This Saturday, six acts will be officially inducted into the Rock and Roll Hall of Fame — Bon Jovi, the Cars, Nina Simone, the Moody Blues, Sister Rosetta Tharpe and, yes, Dire Straits. But as the ceremony quickly approaches, an unusual source of drama has cropped up thanks to those swingin’ chaps from London, effectively putting their induction segment up in the air and crushing “Sultans of Swing” superfans in the process. As a reunion more than 25 years in the making will likely not occur (sigh), let’s dive into what exactly all of this dire drama is about.
First off, who from the band is actually getting inducted?
Dire Straits had a few instrumentalists on rotation throughout their tenure as a band, and the Rock Hall deemed the following six members significant enough to be inducted: Mark Knopfler, Pick Withers, David Knopfler, John Illsley, Alan Clark, and Guy Fletcher.
Who of those six have confirmed their attendance?
Clark wrote on his website that “as far as” he knew, himself, Illsley, and Fletcher would be attending. Illsley also confirmed his attendance in an interview with Rolling Stone, in which he expressed excitement about the Rock Hall finally honoring the band.
Okay, what about the others?
Well, this is where things start to get weird. Withers has yet to publicly comment on the ceremony, so we have no idea what he thinks about it. And the two most marquee members of the band, the Knopfler brothers, are serving their own form of sass.
Let’s start with David, then.
Steve Miller would understand this situation well. The younger Knopfler expressed his extreme annoyance at the Rock Hall on his Facebook page, saying the organization “reneged” on its promise to provide him with all of the required travel costs to get to Cleveland. “I can well understand that with only $5 million a year in sponsorships and 100k a table and no fees for the artist,” he mused, “that paying my taxi to the airport must have given them heart murmurs like Squeers hearing Oliver Twist asking for more and frightened them into refusal otherwise one might get the wrong idea entirely about what they’re all about.” Still, Knopfler said it’s a “great honor” to be inducted, despite “the usual Faustian bullshit” that comes along with it. (The other England-based band confirmed to attend the ceremony, the Moody Blues, haven’t indicated any out-of-pocket travel costs in their pre-ceremony interviews.) As of now, he has no intention of making the trip across the Atlantic, walking back on his initial plans to attend “if the others are participating.”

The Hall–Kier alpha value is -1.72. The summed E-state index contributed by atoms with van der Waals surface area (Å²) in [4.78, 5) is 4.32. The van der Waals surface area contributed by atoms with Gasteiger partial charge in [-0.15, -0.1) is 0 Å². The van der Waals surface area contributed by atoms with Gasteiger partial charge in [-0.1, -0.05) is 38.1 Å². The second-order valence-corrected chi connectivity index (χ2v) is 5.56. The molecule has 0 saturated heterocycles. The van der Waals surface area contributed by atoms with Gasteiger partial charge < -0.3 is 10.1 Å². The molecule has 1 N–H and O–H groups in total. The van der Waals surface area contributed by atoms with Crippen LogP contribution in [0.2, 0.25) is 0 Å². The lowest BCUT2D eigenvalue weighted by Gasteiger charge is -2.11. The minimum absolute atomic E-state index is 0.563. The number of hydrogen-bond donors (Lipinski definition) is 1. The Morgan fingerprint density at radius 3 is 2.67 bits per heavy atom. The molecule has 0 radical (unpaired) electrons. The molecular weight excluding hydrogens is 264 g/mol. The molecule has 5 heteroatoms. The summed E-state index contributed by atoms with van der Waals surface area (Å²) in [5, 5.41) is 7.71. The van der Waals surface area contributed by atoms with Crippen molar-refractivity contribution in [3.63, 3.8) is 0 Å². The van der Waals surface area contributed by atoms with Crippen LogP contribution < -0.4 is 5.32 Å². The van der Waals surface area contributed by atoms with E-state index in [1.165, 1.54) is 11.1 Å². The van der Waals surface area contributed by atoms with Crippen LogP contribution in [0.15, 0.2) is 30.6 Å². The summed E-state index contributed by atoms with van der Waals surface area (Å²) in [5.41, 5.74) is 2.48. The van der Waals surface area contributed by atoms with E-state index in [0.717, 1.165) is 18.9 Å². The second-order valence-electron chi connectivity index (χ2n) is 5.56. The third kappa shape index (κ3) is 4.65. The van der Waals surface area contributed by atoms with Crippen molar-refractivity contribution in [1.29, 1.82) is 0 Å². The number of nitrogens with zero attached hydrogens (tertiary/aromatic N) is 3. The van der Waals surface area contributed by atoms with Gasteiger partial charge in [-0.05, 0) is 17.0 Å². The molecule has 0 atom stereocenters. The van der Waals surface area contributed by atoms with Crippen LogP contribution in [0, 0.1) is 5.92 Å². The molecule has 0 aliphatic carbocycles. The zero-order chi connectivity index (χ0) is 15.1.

Okay, that’s not great. What about Mark?
What about him! The elder Knopfler hasn’t said a damn thing about anything related to the Rock Hall, despite being the face of the band and currently working in the studio with Fletcher on his new solo album. We could pass this off as a guy who wants to maintain a quieter life and isn’t seduced by fancy Ohio events — when asked by Vulture for comment, Knopfler’s rep said he would not be doing interviews, and didn’t confirm the veracity of this quote Knopfler supposedly gave to a Cleveland radio station last week — but some asides from various band members point to something more going on.
It’s been well documented how the Knopfler brothers have had a strained relationship over the past three decades, with David most recently expounding on how they weren’t on speaking terms, in a 2015 interview. Fletcher has also written on his website that a reunion would be unlikely due to “various and convoluted reasons,” and that he “just can’t respond” to inquiring fans about why his pal Knopfler won’t be attending. As mentioned, Knopfler is currently working on a solo album with touring plans of his own, so health presumably isn’t a factor in this decision.
How are they going to be honored if only three Straitsmen are attending?
If Fletcher is to be believed, the standard three-song live performance will be replaced with a “video presentation” that presumably shows highlights from the band’s career, something that has never been done at the ceremony before. (For some context, in the cases where deceased artists are being honored, an appropriate musician or group of musicians are picked to perform in their place.) The Rock Hall hasn’t even confirmed a presenter for the band, despite announcing all of the other pairings in late March — Mary J. Blige for Nina Simone, for example — proving not even the innermost Rock Hall employees know what’s going on. In fact, the Rock Hall hasn’t said anything about the Dire Straits situation at all. Vulture’s requests for comment were met with silence.
How uncommon is it for bands not to fully reunite?
It really goes both ways. It’s easy to note how other massive bands have used the Rock Hall as an excuse to reunite for what’s essentially a mini concert — such as the Police, Led Zeppelin, and Talking Heads — but similarly, the occasional snub does occur, such as the entire Sex Pistols in 2006 and most of Van Halen in 2007. (Hell, Paul McCartney didn’t even attend when the Beatles were inducted in 1988.) Sometimes, there are even half-snubs: Just last year, Steve Perry was more than happy to give a speech for Journey’s induction, but he still refused to perform with them. Still, this is a bit of an unusual situation.
What’s the likelihood that this is all a ruse and Dire Straits will perform a 20-minute rendition of “Money for Nothing” with Sting?
Never say never. As Fletcher himself said on his website: “The ceremony hasn’t happened yet.”